Powering the 911 R is the four-liter flat-six familiar from the 911 GT3 RS. The race-bred powertrain delivers 500 hp at 8,250 rpm and generates 338 lb.-ft. of torque at 6,250 rpm. The 911 R can accelerate from 0 to 60 miles per hour in 3.7 seconds and reach a top track speed of 200 miles per hour. True to its purist character, the lightweight model is available exclusively with a six-speed manual transmission featuring short, performance oriented gear ratios. The quick and crisp shifting further underscores the high level of driving engagement.

A thoroughbred driving machine utilizing track-bred technology

Porsche 911 R Interior

The 911 R was designed with corners in mind. The specially tuned standard rear-axle steering offers direct turn-in response and precise handling while maintaining a high level of stability. The mechanical rear differential lock ensures a maximum amount of traction, while the standard Porsche Ceramic Composite Brake (PCCB) system with 16.1 inch front and 15.4 inch rear rotors offers ultimate braking performance. Ultra-High Performance Tires measuring 245 millimeters at the front and 305 millimeters at the rear generate significant levels of grip. They are mounted on forged, lightweight 20-inch wheels with a matte aluminum finish and center locking hubs.

Porsche Stability Management (PSM) has been specifically calibrated for the 911 R by Porsche’s motorsport department. A rev-match function, which can be activated at the touch of a button, is a standard feature, while a single-mass flywheel is available as an option, sharpening the responsiveness of the engine even further. A front-axle lift system can also be optionally equipped to maximize everyday practicality: it can increase the ground clearance of the front axle by approximately 1.2 inches at the touch of a button.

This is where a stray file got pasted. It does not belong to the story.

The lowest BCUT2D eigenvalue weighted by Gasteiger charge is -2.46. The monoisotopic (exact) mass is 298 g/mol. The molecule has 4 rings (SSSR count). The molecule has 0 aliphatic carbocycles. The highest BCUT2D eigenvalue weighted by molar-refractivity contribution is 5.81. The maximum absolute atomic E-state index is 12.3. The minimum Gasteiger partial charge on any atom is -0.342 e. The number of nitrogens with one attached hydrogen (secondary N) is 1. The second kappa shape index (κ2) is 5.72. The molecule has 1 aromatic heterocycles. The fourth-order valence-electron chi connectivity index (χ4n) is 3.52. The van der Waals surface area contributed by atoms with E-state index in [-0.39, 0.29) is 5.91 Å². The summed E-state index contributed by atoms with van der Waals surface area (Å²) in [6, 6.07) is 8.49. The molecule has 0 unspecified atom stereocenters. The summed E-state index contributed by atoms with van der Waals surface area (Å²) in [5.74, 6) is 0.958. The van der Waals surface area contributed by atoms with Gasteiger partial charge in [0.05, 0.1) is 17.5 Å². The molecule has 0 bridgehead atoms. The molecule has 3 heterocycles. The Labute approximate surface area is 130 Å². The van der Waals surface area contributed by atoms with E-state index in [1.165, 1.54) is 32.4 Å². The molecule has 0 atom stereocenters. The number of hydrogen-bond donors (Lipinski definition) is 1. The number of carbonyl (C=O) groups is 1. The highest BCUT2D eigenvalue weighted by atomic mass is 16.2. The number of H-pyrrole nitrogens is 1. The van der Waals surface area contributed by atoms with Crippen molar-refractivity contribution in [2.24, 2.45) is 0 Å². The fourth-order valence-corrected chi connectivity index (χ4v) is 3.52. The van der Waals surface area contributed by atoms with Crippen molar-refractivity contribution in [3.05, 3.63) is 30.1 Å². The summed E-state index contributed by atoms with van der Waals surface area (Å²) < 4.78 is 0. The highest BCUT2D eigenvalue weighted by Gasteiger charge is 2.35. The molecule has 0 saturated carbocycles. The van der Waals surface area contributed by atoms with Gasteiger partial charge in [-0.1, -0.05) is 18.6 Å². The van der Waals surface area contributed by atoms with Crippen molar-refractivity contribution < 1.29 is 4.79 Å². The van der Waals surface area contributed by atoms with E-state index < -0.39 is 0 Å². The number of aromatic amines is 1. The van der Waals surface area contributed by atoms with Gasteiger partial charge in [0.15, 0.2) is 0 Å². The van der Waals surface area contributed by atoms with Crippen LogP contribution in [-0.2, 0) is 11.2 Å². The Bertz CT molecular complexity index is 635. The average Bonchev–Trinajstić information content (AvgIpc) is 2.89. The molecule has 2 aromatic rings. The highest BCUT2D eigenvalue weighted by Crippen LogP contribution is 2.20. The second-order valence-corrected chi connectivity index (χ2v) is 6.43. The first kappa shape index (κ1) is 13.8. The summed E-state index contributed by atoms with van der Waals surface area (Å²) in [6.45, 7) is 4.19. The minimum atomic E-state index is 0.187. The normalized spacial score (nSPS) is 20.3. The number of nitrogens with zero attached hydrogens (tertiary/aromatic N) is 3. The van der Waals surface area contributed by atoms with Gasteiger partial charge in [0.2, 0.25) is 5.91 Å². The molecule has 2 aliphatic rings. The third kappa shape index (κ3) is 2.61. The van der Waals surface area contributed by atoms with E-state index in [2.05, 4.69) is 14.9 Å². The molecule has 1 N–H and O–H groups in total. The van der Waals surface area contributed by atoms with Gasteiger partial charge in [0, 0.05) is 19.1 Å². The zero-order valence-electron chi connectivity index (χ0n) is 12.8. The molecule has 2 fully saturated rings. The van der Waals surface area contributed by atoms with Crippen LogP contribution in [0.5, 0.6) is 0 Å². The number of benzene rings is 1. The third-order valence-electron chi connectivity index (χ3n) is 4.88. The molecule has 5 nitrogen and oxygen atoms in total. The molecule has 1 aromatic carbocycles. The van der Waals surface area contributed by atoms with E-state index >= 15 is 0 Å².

Weighing just 3021 pounds, the 911 R is 110 pounds lighter than the 911 GT3 RS. The front luggage compartment lid and the front fenders are made of carbon fiber, while the roof is made of magnesium, lowering the vehicle’s center of gravity. Reduced interior insulation and the omission of rear seats also help to reduce weight. The 911 R comes standard without an air conditioning or audio system. They can be ordered at no extra charge.

More than meets the eye: classic 911 look with GT racing technology

Porsche 911 R Steering View

The 911 R retains a sleek, classic look. At first glance, the body resembles that of the 911 Carrera. Only the front fascia and rear body familiar from the 911 GT3 hint at the birthplace of the 911 R: Porsche’s motorsport department in Flacht. Under the skin, the 911 R has much to show: the engine comes from the 911 GT3 RS. All the lightweight components of the body and the complete chassis have been adopted from the 911 GT3. Road use being the priority, the 911 R does without the fixed rear wing characteristic of the 911 GT3 and 911 GT3 RS models. Instead, an automatically deployed rear spoiler, familiar from the 911 Carrera models, and a rear underbody diffuser specific to the 911 R provide the necessary downforce. Front and rear fascia components are taken from the 911 GT3. The Sport Exhaust System is made of lightweight titanium, as is the case for the 911 GT3 RS. A redesigned spoiler lip is installed at the front. Optional Porsche logos on the side of the vehicle and color stripes in red or green running over the center of the car display the connection to its legendary predecessor.